Pop culture obsessives writing for the pop culture obsessed.
Pop culture obsessives writing for the pop culture obsessed.
Illustration for article titled If every episode of i9-1-1 /ifeels the same to you, theres a reason for that em/em
Photo: Michael Becker (Fox)

A lot of writers have tips for how to keep a plot moving when it seems like you’ve hit a wall, like making a phone ring or having a previously unmentioned character barge in and drop a shocking reveal, but Tim Minear—the showrunner for Fox’s 9-1-1—has a very interesting strategy of his own. Speaking with The Wrap, he shared this fabulous bit of writing knowledge: “If it feels like we’ve gone too long without an emergency, it’s time for an emergency. That’s pretty much how it works.”

Now, it might seem like that’s very specific to the show 9-1-1, but you can apply it to plenty of other things in life… like general anxiety! If it seems like you haven’t had an emergency in a while, better stay on your toes like Peter Krause and Angela Bassett in the hit Fox TV show 9-1-1. Anyway, the reason that hot tip came up was because The Wrap asked Minear what it’s like writing a show about constant, unexpected disasters, and he revealed that there’s actually a reliable formula for writing an episode of 9-1-1.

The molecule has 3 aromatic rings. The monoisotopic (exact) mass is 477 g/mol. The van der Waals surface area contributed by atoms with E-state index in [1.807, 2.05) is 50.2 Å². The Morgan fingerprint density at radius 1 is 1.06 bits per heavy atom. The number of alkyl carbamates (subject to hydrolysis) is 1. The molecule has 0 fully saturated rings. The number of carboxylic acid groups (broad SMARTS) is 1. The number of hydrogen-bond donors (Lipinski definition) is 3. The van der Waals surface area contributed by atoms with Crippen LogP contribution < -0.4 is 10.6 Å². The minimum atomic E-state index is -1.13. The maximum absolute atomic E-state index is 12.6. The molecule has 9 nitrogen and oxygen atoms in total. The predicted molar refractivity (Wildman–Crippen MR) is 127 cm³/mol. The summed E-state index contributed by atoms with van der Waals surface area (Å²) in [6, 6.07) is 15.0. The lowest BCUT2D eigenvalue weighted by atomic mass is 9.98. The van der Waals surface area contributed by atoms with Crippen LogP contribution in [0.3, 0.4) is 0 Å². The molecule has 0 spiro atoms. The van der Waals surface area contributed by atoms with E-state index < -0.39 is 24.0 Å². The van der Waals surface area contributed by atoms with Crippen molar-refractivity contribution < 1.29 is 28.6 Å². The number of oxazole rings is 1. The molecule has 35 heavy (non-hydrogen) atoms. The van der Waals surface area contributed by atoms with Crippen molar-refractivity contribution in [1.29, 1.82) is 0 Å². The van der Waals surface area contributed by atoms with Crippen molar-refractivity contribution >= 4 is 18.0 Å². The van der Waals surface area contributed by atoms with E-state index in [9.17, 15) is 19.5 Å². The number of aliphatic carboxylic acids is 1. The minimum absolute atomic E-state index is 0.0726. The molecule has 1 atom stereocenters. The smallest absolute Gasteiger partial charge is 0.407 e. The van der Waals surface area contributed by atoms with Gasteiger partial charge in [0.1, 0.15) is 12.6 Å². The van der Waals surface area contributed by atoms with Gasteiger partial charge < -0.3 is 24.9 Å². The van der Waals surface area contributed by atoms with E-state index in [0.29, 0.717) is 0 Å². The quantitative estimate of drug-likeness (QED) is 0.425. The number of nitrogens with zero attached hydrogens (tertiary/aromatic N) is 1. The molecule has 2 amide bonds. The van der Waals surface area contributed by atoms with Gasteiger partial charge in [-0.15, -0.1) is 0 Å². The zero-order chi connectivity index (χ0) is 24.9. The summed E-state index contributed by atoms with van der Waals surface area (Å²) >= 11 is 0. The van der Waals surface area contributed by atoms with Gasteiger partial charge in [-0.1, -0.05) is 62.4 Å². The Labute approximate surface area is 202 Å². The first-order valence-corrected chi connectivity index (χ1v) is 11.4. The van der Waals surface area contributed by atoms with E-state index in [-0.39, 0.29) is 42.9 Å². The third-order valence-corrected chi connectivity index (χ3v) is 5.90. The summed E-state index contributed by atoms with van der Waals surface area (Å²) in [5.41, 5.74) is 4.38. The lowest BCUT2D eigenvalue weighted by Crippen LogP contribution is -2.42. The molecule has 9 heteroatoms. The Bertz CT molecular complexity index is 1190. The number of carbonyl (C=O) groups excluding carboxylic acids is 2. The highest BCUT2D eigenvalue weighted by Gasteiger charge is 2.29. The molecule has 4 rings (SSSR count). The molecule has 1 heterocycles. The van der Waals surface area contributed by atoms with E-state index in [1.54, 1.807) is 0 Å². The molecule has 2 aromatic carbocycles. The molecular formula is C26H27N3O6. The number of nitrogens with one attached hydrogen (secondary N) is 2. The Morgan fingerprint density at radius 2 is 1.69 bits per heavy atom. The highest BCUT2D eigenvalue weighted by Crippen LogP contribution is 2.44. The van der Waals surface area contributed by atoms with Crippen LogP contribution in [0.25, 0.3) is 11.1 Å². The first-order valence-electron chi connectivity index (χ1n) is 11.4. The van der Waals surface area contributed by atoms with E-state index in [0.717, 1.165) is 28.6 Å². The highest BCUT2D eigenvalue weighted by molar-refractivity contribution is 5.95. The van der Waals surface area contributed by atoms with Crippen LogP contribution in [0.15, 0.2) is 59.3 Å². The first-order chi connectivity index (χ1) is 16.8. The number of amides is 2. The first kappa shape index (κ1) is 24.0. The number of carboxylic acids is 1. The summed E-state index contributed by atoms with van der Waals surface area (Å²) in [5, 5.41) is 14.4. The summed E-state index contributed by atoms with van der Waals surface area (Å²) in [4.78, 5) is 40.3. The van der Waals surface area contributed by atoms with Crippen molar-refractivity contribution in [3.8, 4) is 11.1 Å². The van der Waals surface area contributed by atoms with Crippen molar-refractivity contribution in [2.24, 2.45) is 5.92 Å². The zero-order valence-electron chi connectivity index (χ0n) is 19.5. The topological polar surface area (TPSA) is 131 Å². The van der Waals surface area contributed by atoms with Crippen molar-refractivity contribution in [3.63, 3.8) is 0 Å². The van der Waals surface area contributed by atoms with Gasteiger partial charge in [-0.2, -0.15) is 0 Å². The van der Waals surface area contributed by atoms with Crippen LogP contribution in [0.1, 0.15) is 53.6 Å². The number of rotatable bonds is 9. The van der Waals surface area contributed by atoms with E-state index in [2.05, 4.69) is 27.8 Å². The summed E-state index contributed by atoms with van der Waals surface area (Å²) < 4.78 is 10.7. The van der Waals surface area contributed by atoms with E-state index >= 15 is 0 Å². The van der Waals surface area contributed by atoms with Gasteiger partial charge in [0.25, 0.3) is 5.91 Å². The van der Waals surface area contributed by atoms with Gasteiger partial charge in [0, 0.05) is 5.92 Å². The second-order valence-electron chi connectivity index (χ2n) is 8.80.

Essentially, Minear says that there are “maybe four or five” 9-1-1 calls per episode, each one separated by a scene that highlights the 9-1-1 call center, some kind of “WTF?” sequence with “body horror” or a humorous moment, then “something that feels moving and touching” and “something that’s life and death.” Whip that all together and you should have an episode of 9-1-1, but if you still feel like you’re missing that extra bit of spice, you already know what to do: “It’s time for an emergency.”

Don’t tell anybody, but it turns out that writing is super easy.

Share This Story

Get our newsletter